An alternative explanation is that the need for secondary emergency medical care for the population that lived closest to WH was not being addressed by the available EDs prior to the opening of WH ED. There is some evidence that this may have occurred in that the proportion of total ED presentations that have occurred in the regional DHBs following the opening of the new ED now more accurately reflects the distribution of the population in the region.
It is likely that the increase in total presentations within the WDHB, without a reduction in presentations to the nearby DHBs, reflects a combination of these possibilities. This finding has considerable implications for funding and resource allocation in the future.
As a retrospective observational study, our data may be subject to information bias. However as all EDs in the region use a national electronic database to establish a given individual’s unique hospital number, this is unlikely. The data extracted did not include patient demographics, address, presenting complaint, length of stay or final diagnosis and disposition, which may have informed the debate regarding the appropriateness of given presentations for primary care services.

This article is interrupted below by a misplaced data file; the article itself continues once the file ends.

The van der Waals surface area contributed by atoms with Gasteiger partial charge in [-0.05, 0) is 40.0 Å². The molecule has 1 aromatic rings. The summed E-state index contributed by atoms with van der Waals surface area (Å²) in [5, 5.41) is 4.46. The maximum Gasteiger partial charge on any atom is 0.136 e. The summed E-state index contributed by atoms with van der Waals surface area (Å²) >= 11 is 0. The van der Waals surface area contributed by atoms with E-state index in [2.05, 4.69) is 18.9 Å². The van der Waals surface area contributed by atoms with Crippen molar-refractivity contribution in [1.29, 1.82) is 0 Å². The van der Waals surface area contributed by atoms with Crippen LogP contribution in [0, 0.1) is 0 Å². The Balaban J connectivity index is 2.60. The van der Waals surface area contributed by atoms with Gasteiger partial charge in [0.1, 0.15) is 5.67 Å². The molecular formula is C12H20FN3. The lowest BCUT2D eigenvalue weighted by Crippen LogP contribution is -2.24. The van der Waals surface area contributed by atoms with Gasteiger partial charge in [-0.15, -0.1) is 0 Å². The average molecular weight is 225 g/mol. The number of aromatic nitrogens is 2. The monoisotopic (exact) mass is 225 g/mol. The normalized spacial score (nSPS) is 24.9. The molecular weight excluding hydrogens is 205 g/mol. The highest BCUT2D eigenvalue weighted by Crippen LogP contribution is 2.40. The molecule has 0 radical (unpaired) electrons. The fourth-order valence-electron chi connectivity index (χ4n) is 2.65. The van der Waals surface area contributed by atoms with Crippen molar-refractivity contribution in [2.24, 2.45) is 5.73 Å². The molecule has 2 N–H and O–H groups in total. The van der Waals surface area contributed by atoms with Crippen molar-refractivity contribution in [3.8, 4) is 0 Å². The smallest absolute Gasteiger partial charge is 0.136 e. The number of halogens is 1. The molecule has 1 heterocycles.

Ideally, control charts would have been created for more than 2 years before the opening of WH ED in order to identify long-term trends in attendance rate. However in 2001 NSH underwent a major change in their recordkeeping system and it is not possible to accurately compare ED data before and after this change. No change in record keeping occurred in the three DHBs during the study timeframe. Therefore we do not believe the results can be explained by changes in data collection.
Given the large numbers involved in this study, any differences in numbers attending would be likely to reach statistical significance if subjected to traditional statistical tests of significance. We believe that in this situation, use of control charts is more appropriate to detect clinically important differences in the process of patient attendance across the region.